Submitted to: Plant Breeding Symposium South African Plant Breeder's Association
Publication Type: Abstract Only
Publication Acceptance Date: January 1, 2002
Publication Date: March 1, 2002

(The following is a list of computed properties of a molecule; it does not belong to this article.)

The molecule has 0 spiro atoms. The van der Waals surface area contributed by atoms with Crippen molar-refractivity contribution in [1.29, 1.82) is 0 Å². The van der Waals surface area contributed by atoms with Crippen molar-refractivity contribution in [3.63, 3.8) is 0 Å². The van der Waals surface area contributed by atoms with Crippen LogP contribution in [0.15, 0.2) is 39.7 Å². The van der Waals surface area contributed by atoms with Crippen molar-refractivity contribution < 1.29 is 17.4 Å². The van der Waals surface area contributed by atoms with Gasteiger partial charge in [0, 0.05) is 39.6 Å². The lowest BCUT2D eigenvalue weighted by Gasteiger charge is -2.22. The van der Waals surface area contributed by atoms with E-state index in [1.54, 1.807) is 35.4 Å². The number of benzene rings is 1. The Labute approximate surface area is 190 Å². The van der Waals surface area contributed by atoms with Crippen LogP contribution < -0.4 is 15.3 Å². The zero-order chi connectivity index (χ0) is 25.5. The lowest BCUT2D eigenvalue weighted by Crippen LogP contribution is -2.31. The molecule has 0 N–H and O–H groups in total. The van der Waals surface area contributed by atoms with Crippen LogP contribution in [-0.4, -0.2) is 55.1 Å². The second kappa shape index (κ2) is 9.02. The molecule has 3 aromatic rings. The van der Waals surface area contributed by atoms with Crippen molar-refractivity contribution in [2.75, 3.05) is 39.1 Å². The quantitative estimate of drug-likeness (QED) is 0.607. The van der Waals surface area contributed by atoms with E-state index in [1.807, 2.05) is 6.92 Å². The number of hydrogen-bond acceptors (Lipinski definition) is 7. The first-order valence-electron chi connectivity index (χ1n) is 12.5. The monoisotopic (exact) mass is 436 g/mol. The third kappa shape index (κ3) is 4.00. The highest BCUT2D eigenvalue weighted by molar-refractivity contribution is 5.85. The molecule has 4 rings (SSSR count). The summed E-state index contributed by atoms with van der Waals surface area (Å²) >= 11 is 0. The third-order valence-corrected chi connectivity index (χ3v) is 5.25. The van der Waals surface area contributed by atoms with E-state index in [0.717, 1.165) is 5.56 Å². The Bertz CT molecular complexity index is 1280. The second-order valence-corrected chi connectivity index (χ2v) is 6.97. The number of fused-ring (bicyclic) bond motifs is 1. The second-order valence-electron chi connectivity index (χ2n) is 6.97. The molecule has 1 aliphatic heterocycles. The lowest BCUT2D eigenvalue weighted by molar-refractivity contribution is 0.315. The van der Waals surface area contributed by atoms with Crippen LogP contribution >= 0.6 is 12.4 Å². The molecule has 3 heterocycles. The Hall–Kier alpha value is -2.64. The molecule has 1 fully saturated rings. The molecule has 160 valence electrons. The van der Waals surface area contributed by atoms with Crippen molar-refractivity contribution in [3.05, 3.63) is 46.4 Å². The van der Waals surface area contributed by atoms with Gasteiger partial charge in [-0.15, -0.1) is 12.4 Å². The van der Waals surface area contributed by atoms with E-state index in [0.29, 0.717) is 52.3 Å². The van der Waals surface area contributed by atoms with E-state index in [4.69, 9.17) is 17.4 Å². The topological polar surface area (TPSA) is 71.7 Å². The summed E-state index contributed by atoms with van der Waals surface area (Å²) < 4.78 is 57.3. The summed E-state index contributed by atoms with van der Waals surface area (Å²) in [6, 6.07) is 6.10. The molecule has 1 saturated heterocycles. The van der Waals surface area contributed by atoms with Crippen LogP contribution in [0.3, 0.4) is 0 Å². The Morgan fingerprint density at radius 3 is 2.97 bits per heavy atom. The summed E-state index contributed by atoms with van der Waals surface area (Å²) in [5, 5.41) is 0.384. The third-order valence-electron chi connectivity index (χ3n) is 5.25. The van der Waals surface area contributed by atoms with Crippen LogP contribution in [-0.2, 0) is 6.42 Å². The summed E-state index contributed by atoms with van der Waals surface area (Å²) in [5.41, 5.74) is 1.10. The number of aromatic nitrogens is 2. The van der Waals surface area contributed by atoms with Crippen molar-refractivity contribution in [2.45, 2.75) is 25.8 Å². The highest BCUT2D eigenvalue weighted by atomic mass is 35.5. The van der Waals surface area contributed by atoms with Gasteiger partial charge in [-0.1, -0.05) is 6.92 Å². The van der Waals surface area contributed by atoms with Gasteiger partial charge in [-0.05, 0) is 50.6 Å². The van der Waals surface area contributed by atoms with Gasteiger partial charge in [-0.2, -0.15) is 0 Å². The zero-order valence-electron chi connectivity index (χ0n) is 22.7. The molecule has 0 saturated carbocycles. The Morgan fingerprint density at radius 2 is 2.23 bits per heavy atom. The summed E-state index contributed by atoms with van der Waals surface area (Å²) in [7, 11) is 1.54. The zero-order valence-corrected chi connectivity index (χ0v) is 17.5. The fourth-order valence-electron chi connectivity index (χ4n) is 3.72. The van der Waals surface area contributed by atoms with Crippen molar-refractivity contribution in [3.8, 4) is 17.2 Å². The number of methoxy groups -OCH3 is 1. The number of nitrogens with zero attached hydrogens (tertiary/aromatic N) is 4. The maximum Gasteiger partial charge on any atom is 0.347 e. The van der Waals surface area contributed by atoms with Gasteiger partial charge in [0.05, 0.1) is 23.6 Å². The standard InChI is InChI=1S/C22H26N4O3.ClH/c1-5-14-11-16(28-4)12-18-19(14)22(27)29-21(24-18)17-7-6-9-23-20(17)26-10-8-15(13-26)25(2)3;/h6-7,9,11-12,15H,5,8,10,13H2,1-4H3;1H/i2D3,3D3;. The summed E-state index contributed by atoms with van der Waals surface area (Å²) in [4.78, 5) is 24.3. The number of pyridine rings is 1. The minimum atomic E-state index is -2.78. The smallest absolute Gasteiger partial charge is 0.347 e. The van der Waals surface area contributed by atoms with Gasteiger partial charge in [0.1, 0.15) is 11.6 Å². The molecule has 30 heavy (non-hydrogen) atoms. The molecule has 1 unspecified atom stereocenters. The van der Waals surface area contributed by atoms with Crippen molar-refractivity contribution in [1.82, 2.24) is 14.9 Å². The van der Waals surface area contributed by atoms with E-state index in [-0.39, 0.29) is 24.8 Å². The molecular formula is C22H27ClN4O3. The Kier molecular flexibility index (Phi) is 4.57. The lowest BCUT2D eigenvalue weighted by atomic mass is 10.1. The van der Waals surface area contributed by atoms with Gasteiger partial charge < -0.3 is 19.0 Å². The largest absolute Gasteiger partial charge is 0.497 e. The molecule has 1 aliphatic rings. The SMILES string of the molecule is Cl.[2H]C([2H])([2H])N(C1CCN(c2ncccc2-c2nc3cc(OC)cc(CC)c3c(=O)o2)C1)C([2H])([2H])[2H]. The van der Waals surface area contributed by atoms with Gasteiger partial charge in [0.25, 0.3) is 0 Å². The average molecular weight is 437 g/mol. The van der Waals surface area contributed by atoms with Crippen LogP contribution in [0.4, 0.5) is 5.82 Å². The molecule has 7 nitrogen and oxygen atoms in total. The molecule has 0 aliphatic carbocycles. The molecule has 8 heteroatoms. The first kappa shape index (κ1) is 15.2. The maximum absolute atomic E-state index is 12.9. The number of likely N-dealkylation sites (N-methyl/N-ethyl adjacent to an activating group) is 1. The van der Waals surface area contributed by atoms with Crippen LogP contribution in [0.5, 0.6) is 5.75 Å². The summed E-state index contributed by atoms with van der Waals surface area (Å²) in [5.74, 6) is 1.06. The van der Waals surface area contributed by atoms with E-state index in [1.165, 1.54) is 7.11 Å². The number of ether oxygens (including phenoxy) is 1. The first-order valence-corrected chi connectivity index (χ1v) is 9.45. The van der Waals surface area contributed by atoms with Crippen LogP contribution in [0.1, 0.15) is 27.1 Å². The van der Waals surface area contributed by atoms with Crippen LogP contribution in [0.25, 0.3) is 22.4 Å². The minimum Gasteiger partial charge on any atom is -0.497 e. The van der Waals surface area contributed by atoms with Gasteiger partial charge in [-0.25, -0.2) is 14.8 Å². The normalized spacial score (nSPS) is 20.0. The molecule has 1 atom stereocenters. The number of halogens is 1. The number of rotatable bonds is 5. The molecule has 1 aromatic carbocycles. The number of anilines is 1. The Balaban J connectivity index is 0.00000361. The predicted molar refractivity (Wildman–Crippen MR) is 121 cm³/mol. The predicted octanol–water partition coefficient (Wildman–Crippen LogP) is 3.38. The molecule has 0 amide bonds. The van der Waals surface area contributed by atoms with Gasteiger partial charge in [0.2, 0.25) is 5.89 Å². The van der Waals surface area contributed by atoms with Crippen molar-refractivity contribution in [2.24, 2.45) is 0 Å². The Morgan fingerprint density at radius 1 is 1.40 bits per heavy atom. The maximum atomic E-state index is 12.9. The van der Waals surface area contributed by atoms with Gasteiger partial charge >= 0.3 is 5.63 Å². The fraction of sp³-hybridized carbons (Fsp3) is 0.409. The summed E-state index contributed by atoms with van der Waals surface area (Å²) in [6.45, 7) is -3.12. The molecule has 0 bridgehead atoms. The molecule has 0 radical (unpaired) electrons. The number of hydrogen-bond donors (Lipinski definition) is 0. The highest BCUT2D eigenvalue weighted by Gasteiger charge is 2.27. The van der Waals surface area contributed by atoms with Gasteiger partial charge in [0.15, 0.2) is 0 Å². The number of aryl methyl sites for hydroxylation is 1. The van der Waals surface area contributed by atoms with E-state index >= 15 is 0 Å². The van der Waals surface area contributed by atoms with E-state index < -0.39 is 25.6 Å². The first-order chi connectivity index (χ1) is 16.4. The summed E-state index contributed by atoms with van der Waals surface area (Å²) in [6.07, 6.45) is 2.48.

Citation: MIKLAS, P.N. MARKER-ASSISTED SELECTION FOR DISEASE RESISTANCE IN COMMON BEAN. PLANT BREEDING SYMPOSIUM SOUTH AFRICAN PLANT BREEDER'S ASSOCIATION, Vol. 4, p. 14. 2002. Technical Abstract: Marker-assisted selection (MAS) can provide an effective and efficient breeding tool for maintaining and enhancing disease resistance. For common bean, PCR-based RAPD and SCAR markers linked with more than 20 major genes conditioning resistance to angular leaf spot, anthracnose, ashy stem blight, bean common mosaic virus (BCMV), bean golden yellow mosaic virus (BGYMV), and rust, have been obtained to date. Numerous quantitative trait loci (QTL) affecting resistance to ashy stem blight, bacterial brown spot, BGYMV, common bacterial blight, fusarium root rot, fusarium wilt, halo blight, web blight, and white mold, have also been tagged and mapped. Specific applications of MAS in bean includes the retention of the defeated Ur-4 rust resistance gene (resistant to 23 of 89 races of the pathogen) in the presence of the highly effective Ur-11 gene (resistant to 89 of 89 races). Ur-11 is epistatic to less effective resistance genes like Ur-4 and Ur-5. The A14 marker was used to select those Ur-11 lines which retained the Ur-4 gene. The Ur-4 + Ur-11 combination was later found to hold up against a newly identified race in Honduras, whereas Ur-11 by itself was susceptible. Similarly, the hypostatic I gene is retained in the presence of the bc-3 gene by MAS. This combination of a dominant and a recessive gene, possessing different resistance mechanisms, provides for a more durable resistance to BCMV. Rapid deployment of the Co-42 gene for resistance to anthracnose and the bgm-1 gene for resistance to BGMYV into adapted backgrounds was accomplished by marker-assisted backcrossing. As more resistance-linked markers are found, characterized and mapped, the power of MAS for developing more durable disease resistant cultivars will increase substantially.